I have discovered that users are struggling with signing into our site due to data validation.

Currently, the system has this logic:

  • Wrong email/ID = display error
  • Wrong password = display error
  • Wrong email/ID/password = display error

This error is the same for all instances and displays underneath the email input box regardless of what is causing the error.

My question is, should I split out the error box to say 'Incorrect Password' and display this under the password input in the instance the user has entered the wrong password (to make it clear this is what the user has to correct before continuing)?

I had a secondary thought which was if someone is trying to log into someone elses' account, they would have confirmation that the email they guessed is correct but the password is wrong or vice versa.

Do the positives of solving user struggle outweigh the potential issues around fraudulent behavior?

(Basically asking the question as I predict stakeholders will ask!)

3 Answers 3


Are you validating with an ID besides the email and the password? If that is the case, then the system is quite secure and you should not be worried about unauthorised usage.

Most of the time when users do not remember the password, they would try the 'Forgot Password' feature. Which would then be validated via email or phone number. The key to this, however, is the speed. If there is quite an amount of delay in receiving the validation mail or phone code, users will give up.


That depends on how secure your site needs to be, and who are your users, I am not a cyber security expert, this is a UX forum and in terms of UX, I would guide the user to have the easiest login process as possible.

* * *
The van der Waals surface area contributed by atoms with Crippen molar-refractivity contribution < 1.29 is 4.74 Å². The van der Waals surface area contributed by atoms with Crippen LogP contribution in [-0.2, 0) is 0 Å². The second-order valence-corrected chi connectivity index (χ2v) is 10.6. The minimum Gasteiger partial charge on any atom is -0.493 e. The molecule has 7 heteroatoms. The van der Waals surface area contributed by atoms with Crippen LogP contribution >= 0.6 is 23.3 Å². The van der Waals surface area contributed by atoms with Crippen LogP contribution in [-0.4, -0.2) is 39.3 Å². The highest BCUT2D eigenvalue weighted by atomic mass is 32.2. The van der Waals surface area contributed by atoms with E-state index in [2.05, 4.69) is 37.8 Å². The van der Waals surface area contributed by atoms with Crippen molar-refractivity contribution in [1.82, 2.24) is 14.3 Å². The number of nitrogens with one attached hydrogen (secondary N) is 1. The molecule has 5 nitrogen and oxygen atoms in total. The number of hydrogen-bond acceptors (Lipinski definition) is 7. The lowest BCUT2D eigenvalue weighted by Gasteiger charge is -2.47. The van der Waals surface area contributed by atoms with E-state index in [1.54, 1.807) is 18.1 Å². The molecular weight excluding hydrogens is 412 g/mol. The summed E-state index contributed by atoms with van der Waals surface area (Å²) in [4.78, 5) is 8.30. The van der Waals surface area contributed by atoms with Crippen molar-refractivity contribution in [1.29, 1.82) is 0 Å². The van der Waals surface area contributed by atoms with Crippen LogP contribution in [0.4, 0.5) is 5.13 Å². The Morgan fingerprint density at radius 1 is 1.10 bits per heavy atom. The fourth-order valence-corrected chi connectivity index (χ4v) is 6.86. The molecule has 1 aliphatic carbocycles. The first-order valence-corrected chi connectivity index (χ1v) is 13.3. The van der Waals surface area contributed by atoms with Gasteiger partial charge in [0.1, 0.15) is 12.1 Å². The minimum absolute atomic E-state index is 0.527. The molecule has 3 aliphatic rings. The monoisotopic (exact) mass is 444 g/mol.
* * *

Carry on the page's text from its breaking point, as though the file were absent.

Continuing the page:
google for example, changed the login flow in to gmail, so that you enter your email and only if it exists in the system, it will ask you about your password, otherwise it will tell you that the email address does not exist.

And anyway, when you forget your password, if your user does not exists in the system, it will tell you, so why won't the system inform about it in the login stage..

You can also try to understand why exactly people fail to log in, and provide them with relevant tools, like an easy password recovery.


If the error always displays under the email text field that always indicates to the user that their ID or email is incorrect and not their password. If you have the same error message for all errors it should be above the form fields. As Eran said, there are good UX examples to solve this, such as Google did, but it depends upon the security needed for the site.

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